• American Major Struck His Soldier With Sword And Ordered Him Tied Up -- Mexican-American War

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    Offering a single-page, 8 ¼ x 10, ALS, n.d., n.p., from Valentine Hambach, a soldier in the 8th Infantry in the Mexican-American War [research included] detailing how his superior abused him and appealing to “the general” in “getting satisfaction.” Hambach doesn’t identify the general, but several were involved in the war, including Zachary Taylor, Winfield Scott and George Pickett.

    He writes, “Sir – Being badly used by an officer of my Regiment (8th Inftry), I take the liberty of informing you of the circumstances begging you, at the same time, to assist me in getting satisfaction for the wrongs received when marching to my Quarters from drill this morning. Major Montgomery [William Reading Montgomery] ordered me to close up. I tried to do so but the man in front of me, not keeping step, it was impossible for me to obey his order.  Major Montgomery, seeing I had not closed up, came up to me, struck me with the sword, and ordered me to be tied up all day, calling me a dam worthless puppy. Being an old soldier who knows his duty, knowing that I am innocent, I hope the General will not approve of such usage and assist me in getting satisfaction...Valentine Hambach”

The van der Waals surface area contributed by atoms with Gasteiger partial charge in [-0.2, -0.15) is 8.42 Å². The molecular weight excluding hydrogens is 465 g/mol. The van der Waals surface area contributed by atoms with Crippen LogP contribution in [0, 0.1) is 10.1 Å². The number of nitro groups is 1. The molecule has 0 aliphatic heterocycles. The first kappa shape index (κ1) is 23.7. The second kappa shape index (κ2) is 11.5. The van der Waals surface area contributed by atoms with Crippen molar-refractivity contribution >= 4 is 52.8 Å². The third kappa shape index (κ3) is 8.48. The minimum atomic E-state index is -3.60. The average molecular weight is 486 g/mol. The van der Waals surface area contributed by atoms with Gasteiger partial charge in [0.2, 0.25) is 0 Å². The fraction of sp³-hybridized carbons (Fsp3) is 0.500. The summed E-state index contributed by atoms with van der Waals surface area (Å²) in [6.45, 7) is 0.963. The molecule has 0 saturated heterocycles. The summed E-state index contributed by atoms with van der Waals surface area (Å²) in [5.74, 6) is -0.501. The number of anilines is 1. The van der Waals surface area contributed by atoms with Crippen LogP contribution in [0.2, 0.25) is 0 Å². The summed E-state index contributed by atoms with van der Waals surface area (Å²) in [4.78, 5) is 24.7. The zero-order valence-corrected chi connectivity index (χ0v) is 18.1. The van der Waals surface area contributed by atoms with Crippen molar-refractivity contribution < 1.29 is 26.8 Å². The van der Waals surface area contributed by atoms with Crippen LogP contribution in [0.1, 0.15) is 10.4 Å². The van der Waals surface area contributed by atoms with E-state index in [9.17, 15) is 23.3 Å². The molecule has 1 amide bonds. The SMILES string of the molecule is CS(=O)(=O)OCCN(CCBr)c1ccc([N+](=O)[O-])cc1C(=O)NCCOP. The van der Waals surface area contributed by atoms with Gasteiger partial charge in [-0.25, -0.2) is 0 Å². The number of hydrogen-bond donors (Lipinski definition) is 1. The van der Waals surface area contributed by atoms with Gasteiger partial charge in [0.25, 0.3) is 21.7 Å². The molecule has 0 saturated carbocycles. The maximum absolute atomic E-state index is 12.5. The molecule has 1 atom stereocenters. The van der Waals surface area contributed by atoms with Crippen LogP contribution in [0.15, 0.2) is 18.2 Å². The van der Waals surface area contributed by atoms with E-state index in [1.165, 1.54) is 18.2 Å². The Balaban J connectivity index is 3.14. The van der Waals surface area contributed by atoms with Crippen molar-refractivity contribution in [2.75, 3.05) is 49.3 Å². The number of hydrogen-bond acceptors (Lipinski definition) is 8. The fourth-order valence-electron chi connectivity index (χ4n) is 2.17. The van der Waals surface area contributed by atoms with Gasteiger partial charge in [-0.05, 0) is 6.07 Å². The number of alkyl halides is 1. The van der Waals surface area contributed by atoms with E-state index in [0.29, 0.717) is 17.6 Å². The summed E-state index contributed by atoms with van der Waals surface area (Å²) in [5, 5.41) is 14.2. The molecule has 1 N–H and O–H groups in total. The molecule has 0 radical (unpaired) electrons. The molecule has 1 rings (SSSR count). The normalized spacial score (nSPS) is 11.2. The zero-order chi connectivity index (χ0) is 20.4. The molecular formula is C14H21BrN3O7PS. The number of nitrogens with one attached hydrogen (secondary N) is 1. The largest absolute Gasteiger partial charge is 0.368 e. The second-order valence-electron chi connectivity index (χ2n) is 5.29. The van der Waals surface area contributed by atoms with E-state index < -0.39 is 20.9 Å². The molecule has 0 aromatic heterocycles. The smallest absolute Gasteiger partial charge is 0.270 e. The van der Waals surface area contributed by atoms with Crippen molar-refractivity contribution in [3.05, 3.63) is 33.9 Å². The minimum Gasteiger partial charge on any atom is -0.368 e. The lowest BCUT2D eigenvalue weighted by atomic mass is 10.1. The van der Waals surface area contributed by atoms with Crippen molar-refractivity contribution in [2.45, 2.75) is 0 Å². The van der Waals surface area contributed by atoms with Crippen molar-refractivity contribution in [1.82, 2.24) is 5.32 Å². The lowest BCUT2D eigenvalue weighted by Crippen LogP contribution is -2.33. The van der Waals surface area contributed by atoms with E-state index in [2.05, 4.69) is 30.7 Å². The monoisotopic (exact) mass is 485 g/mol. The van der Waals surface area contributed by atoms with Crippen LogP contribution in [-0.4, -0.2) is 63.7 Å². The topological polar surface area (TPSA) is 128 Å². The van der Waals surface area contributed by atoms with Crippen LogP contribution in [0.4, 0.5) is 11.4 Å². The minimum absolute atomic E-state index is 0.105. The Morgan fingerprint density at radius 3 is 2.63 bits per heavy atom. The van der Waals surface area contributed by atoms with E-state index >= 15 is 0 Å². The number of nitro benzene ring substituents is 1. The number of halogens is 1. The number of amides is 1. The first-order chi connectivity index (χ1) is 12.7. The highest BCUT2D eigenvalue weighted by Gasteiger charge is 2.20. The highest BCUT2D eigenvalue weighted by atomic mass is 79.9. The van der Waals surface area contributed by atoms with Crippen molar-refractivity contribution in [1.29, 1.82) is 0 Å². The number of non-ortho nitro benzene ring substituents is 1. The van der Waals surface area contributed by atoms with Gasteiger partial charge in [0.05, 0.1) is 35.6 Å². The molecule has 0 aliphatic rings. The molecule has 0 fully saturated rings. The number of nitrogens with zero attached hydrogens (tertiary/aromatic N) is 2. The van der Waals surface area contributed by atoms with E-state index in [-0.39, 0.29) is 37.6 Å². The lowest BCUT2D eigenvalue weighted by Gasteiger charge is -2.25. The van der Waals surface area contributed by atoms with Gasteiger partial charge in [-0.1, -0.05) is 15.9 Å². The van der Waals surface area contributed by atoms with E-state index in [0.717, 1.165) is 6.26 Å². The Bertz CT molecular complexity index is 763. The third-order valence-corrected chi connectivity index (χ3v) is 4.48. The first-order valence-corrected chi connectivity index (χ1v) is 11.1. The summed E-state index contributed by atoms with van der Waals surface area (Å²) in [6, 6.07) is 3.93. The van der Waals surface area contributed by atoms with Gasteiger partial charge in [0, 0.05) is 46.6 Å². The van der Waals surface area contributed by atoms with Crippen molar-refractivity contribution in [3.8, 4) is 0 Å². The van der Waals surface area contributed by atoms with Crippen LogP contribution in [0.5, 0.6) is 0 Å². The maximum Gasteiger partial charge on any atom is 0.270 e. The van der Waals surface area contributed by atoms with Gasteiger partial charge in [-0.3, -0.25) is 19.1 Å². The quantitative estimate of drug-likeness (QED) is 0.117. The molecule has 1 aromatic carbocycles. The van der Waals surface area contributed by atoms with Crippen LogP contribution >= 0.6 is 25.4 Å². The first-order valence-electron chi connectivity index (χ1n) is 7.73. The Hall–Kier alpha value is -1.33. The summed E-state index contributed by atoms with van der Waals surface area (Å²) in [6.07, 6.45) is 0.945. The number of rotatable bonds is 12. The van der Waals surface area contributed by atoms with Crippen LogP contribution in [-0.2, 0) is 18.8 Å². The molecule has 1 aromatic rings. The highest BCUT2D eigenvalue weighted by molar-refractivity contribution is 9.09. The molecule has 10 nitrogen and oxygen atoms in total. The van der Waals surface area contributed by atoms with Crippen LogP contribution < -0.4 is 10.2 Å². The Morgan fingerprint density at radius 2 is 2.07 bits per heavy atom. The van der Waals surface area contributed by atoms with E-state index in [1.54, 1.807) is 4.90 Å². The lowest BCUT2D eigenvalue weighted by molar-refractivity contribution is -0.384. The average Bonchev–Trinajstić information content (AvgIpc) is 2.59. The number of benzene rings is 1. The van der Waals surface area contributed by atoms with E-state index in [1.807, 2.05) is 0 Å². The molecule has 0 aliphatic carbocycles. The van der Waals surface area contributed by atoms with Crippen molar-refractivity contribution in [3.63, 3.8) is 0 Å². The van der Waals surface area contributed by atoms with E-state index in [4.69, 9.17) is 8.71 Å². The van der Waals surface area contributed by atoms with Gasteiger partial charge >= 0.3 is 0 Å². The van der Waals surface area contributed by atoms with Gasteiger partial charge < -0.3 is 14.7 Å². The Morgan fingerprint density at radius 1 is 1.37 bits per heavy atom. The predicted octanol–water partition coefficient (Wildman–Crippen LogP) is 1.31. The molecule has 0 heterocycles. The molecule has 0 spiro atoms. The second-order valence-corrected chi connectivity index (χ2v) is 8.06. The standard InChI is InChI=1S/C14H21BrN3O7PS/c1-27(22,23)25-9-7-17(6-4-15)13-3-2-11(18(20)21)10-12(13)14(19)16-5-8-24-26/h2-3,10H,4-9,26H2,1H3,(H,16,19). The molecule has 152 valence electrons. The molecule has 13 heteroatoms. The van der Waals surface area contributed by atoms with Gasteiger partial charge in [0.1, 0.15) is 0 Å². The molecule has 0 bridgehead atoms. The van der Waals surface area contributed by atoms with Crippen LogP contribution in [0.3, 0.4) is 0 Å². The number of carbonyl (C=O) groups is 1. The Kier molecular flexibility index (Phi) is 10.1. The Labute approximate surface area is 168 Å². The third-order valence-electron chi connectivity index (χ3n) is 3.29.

WILLIAM READING MONTGOMERY (July 10, 1801 – May 31, 1871) was a career United States Army officer who served in the Second Seminole War, the Mexican-American War and the Civil War. He received a brevet appointment as major for gallant and meritorious conduct during his service as captain of the 8th United States Infantry Regiment at the Battle of Palo Alto and the Battle of Resaca de la Palma, where he was wounded. He received a brevet appointment as lieutenant colonel for gallant and meritorious service with the 8th at the Battle of Molino del Rey, where he was wounded.  In 1855, Montgomery was dismissed from the service for engaging in inappropriate real estate transactions.

    The Mexican-American War was an invasion of Mexico by the United States Army from 1846 to 1848. It followed the 1845 American annexation of Texas, which Mexico still considered its territory.  The Republic of Texas was de facto an independent country, but most American citizens who had moved from the United States to Texas after 1822 wanted it to be annexed by the United States.  President James Polk was determined to acquire the land and sent American troops to Texas in January 1846 to provoke Mexicans into war. When Mexicans fired on American troops on April 25, 1846, Polk had the excuse he needed.


    On July 1, 1846, General Pickett was commissioned a brevet second lieutenant in the 8th Infantry. He soon gained national recognition in the Mexican-American War when he carried the American colors of the parapet during the Battle of Chapultepec in September 1847.  Pickett was wounded and his friend Lieutenant James Longstreet handed him the colors. Pickett carried the flag over the wall and fought his way to the roof of the palace, unfurling it over the fortress and announcing the surrender.  He received a second brevet promotion to captain.


    Toning, light foxing. Very readable. Apparently hand delivered.


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